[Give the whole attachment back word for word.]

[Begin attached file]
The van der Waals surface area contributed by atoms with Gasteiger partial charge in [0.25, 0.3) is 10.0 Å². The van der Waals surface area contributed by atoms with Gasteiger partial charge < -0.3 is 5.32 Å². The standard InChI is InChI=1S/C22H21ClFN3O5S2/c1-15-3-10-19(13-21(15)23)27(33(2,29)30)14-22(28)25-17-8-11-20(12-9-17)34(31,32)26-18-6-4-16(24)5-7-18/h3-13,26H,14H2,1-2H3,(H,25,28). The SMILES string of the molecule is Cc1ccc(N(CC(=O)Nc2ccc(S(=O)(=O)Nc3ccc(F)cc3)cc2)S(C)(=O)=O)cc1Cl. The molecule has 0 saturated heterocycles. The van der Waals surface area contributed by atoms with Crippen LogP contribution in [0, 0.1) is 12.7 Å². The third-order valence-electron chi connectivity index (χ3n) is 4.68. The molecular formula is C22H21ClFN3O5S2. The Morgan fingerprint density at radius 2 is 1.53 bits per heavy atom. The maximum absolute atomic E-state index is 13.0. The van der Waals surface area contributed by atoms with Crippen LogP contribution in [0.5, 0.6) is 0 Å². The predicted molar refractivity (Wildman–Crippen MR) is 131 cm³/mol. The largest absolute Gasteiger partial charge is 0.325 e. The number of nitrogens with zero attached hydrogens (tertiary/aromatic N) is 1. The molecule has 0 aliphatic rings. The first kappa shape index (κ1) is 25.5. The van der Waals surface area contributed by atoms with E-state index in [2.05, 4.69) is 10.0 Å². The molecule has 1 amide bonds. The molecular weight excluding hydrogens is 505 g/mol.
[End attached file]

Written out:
The van der Waals surface area contributed by atoms with Gasteiger partial charge in [0.25, 0.3) is 10.0 Å². The van der Waals surface area contributed by atoms with Gasteiger partial charge < -0.3 is 5.32 Å². The standard InChI is InChI=1S/C22H21ClFN3O5S2/c1-15-3-10-19(13-21(15)23)27(33(2,29)30)14-22(28)25-17-8-11-20(12-9-17)34(31,32)26-18-6-4-16(24)5-7-18/h3-13,26H,14H2,1-2H3,(H,25,28). The SMILES string of the molecule is Cc1ccc(N(CC(=O)Nc2ccc(S(=O)(=O)Nc3ccc(F)cc3)cc2)S(C)(=O)=O)cc1Cl. The molecule has 0 saturated heterocycles. The van der Waals surface area contributed by atoms with Crippen LogP contribution in [0, 0.1) is 12.7 Å². The third-order valence-electron chi connectivity index (χ3n) is 4.68. The molecular formula is C22H21ClFN3O5S2. The Morgan fingerprint density at radius 2 is 1.53 bits per heavy atom. The maximum absolute atomic E-state index is 13.0. The van der Waals surface area contributed by atoms with Crippen LogP contribution in [0.5, 0.6) is 0 Å². The predicted molar refractivity (Wildman–Crippen MR) is 131 cm³/mol. The largest absolute Gasteiger partial charge is 0.325 e. The number of nitrogens with zero attached hydrogens (tertiary/aromatic N) is 1. The molecule has 0 aliphatic rings. The first kappa shape index (κ1) is 25.5. The van der Waals surface area contributed by atoms with E-state index in [2.05, 4.69) is 10.0 Å². The molecule has 1 amide bonds. The molecular weight excluding hydrogens is 505 g/mol.